Negotiating for a flexible time arrangement can make or break the sanity scales as a working women, especially if you're a mother. Yet, you know why flextime would be a plus, but you have to sell the idea to your organization. Here's a video excerpt that can support you in doing just that.
A few things really struck me at the first ever White House Forum on Workplace Flexibility. The first is that President Obama said “Workplace flexibility isn’t just a women’s issue.” Even if no public policy results from today’s session, the culture change that comes when people like Obama say things like that is big.
Though the public may no longer see bloggers as slackers schlepping around at home in pajamas, can blogging — or any activity outside the 1950’s model of "9 to 5" jobs with benefits — be considered gainful employment?
Over the next few days, Fem2.0 is working with MomsRising to start a fresh conversation about what should be considered "work" in the 21st Century economy, especially pertinent for women designing their own work patterns to accommodate their families. What is work? What kind of work has value?
The high gas prices may actually work some magic when things are all said and done. If the pain gets great enough perhaps it'll create a willingness to try something new even in environments traditionally reluctant to change such as say the workplace. Now that I see some seriously overweight sedentary people taking the plunge and riding old bikes on errands in my neighborhood (a good thing!) I know radical changes can be possible even in the most stubborn of people.
Travelers in all U.S. metro areas are wasting more time than ever in traffic--and more gas, according to the 2007 Urban Mobility Report.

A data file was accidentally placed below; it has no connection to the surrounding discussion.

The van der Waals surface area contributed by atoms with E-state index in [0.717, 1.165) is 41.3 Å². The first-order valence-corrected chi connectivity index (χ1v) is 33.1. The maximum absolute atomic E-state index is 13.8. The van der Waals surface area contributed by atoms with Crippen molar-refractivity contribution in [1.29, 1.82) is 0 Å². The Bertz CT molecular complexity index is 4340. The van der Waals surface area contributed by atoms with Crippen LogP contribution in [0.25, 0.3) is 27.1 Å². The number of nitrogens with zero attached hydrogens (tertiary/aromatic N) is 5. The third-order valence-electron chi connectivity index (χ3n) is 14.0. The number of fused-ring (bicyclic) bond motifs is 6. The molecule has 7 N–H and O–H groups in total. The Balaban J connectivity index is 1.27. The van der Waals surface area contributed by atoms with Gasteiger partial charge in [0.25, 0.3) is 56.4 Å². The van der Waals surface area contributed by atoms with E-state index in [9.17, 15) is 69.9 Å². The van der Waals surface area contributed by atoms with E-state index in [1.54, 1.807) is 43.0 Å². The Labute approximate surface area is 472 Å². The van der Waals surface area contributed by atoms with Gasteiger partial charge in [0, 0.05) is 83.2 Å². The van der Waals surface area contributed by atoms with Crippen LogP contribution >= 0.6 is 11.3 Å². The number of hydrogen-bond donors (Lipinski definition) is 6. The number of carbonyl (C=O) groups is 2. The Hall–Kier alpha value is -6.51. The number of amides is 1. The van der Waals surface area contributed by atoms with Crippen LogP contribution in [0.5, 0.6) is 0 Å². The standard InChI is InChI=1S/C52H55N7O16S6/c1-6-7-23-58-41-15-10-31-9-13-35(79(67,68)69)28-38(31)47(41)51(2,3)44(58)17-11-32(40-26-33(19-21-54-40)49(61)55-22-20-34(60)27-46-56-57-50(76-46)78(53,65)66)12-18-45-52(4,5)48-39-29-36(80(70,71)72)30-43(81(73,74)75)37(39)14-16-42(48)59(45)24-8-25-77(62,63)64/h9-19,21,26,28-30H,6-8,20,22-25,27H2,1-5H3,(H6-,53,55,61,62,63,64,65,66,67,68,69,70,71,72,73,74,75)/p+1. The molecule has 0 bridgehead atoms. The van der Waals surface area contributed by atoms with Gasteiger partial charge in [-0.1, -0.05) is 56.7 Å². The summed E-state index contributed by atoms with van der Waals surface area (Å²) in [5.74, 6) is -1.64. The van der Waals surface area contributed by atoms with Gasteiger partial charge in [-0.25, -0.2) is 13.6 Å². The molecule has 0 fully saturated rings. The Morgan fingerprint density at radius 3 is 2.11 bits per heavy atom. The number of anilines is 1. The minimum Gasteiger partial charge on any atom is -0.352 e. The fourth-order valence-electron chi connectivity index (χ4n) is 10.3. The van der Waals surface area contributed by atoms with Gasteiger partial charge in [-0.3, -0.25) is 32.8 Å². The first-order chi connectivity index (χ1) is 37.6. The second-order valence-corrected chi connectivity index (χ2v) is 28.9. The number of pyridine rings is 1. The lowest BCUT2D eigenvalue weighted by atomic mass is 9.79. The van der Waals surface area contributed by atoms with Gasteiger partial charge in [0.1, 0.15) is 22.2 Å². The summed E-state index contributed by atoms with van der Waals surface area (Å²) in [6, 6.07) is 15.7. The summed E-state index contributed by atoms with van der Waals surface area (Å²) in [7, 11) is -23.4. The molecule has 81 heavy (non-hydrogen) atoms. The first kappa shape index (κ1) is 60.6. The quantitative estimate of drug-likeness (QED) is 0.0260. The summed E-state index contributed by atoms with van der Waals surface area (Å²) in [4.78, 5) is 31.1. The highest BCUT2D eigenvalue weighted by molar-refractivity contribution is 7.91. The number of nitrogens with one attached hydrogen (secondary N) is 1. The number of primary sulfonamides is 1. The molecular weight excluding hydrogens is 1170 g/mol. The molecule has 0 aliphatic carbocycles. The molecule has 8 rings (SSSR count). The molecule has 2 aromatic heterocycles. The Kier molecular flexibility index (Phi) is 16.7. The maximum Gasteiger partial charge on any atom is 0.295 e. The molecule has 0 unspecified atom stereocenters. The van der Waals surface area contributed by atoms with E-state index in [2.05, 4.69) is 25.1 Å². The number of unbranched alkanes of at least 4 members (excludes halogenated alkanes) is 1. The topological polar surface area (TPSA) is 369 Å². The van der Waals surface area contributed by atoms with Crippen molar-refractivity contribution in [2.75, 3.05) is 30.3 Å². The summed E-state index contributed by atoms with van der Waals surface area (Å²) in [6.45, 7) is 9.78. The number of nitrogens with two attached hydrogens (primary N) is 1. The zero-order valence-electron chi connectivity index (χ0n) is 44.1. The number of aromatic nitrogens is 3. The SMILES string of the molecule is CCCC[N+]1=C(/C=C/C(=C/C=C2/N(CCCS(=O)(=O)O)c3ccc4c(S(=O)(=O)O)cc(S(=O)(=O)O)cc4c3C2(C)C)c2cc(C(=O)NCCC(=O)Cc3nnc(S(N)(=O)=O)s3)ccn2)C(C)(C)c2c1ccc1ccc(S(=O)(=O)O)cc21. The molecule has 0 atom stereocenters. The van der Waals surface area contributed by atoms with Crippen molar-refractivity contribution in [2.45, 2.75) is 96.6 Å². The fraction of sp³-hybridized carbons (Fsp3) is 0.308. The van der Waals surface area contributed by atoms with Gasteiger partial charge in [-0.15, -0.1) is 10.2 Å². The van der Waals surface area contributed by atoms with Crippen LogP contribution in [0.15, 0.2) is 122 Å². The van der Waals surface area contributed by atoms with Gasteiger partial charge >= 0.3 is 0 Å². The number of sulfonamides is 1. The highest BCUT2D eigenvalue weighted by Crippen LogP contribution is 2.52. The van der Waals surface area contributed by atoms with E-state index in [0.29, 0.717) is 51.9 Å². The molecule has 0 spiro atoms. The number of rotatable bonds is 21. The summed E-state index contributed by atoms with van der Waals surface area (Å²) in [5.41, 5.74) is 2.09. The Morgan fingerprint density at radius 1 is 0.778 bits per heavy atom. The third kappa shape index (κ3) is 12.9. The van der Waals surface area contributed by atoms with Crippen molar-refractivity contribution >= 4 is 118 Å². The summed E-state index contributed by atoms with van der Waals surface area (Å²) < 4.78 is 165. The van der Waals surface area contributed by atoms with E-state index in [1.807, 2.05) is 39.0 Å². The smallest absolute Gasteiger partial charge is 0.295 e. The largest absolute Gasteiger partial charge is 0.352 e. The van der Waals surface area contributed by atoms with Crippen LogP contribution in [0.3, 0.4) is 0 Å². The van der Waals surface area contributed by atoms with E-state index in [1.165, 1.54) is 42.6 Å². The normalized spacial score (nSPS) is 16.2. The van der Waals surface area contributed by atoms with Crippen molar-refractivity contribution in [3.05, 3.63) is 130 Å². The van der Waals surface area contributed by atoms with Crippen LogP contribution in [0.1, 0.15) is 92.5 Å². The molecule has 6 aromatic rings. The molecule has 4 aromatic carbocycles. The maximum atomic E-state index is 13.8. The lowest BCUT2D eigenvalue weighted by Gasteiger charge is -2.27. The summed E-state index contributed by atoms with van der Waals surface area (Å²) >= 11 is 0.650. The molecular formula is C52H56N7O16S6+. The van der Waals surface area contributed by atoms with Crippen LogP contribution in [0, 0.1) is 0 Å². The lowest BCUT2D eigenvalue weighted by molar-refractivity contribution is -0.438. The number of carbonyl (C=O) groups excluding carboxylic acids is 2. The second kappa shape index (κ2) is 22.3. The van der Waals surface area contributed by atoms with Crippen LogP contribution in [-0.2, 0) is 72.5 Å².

Released Tuesday, the report says traffic congestion is draining $78 billion from the economy every year, including "4.2 billion lost hours and 2.9 billion gallons of wasted fuel—that's 105 million weeks of vacation and 58 fully-loaded supertankers."
How can we make things better?
Baby Boomers, those Americans born between 1940 and 1960, make up about 50% of the US population. They represent a significant part of the American labor force. These men and women are not ready to stop working and they are set to change the definition of “retirement”.
What will happen when the Baby Boomer generation retires? Who can replace them? – CEO
Flexible work hour arrangements are becoming an increasingly popular employee-employer agreement. Flextime allows an employee to select personalized working hours, often drifting from the typical Monday through Friday routine. As an increasing portion of America’s employers and employees are realizing flextime’s benefits, the alternative work arrangement is gaining popularity.